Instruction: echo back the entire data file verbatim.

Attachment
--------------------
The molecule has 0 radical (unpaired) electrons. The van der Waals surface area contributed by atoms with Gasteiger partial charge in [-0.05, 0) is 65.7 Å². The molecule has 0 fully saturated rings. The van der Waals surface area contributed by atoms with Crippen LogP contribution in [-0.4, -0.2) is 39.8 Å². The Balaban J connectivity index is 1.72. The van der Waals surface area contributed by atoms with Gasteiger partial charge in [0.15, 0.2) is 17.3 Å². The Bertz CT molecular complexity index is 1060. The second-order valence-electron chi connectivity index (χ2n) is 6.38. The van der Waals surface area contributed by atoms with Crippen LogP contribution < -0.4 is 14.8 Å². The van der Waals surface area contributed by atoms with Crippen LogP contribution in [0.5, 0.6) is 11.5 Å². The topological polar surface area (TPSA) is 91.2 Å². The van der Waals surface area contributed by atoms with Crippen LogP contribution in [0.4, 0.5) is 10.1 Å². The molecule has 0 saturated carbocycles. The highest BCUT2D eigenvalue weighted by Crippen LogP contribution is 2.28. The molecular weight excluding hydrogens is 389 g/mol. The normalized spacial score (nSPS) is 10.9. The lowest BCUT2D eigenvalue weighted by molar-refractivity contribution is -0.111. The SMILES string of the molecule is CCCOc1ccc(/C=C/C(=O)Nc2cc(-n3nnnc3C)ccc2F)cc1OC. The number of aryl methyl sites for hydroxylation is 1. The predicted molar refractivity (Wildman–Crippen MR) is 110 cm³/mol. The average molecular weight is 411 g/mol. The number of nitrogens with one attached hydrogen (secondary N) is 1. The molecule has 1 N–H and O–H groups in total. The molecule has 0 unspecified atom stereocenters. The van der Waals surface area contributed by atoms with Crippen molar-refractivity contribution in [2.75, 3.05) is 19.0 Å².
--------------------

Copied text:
The molecule has 0 radical (unpaired) electrons. The van der Waals surface area contributed by atoms with Gasteiger partial charge in [-0.05, 0) is 65.7 Å². The molecule has 0 fully saturated rings. The van der Waals surface area contributed by atoms with Crippen LogP contribution in [-0.4, -0.2) is 39.8 Å². The Balaban J connectivity index is 1.72. The van der Waals surface area contributed by atoms with Gasteiger partial charge in [0.15, 0.2) is 17.3 Å². The Bertz CT molecular complexity index is 1060. The second-order valence-electron chi connectivity index (χ2n) is 6.38. The van der Waals surface area contributed by atoms with Crippen LogP contribution < -0.4 is 14.8 Å². The van der Waals surface area contributed by atoms with Crippen LogP contribution in [0.5, 0.6) is 11.5 Å². The topological polar surface area (TPSA) is 91.2 Å². The van der Waals surface area contributed by atoms with Crippen LogP contribution in [0.4, 0.5) is 10.1 Å². The molecule has 0 saturated carbocycles. The highest BCUT2D eigenvalue weighted by Crippen LogP contribution is 2.28. The molecular weight excluding hydrogens is 389 g/mol. The normalized spacial score (nSPS) is 10.9. The lowest BCUT2D eigenvalue weighted by molar-refractivity contribution is -0.111. The SMILES string of the molecule is CCCOc1ccc(/C=C/C(=O)Nc2cc(-n3nnnc3C)ccc2F)cc1OC. The number of aryl methyl sites for hydroxylation is 1. The predicted molar refractivity (Wildman–Crippen MR) is 110 cm³/mol. The average molecular weight is 411 g/mol. The number of nitrogens with one attached hydrogen (secondary N) is 1. The molecule has 1 N–H and O–H groups in total. The molecule has 0 unspecified atom stereocenters. The van der Waals surface area contributed by atoms with Crippen molar-refractivity contribution in [2.75, 3.05) is 19.0 Å².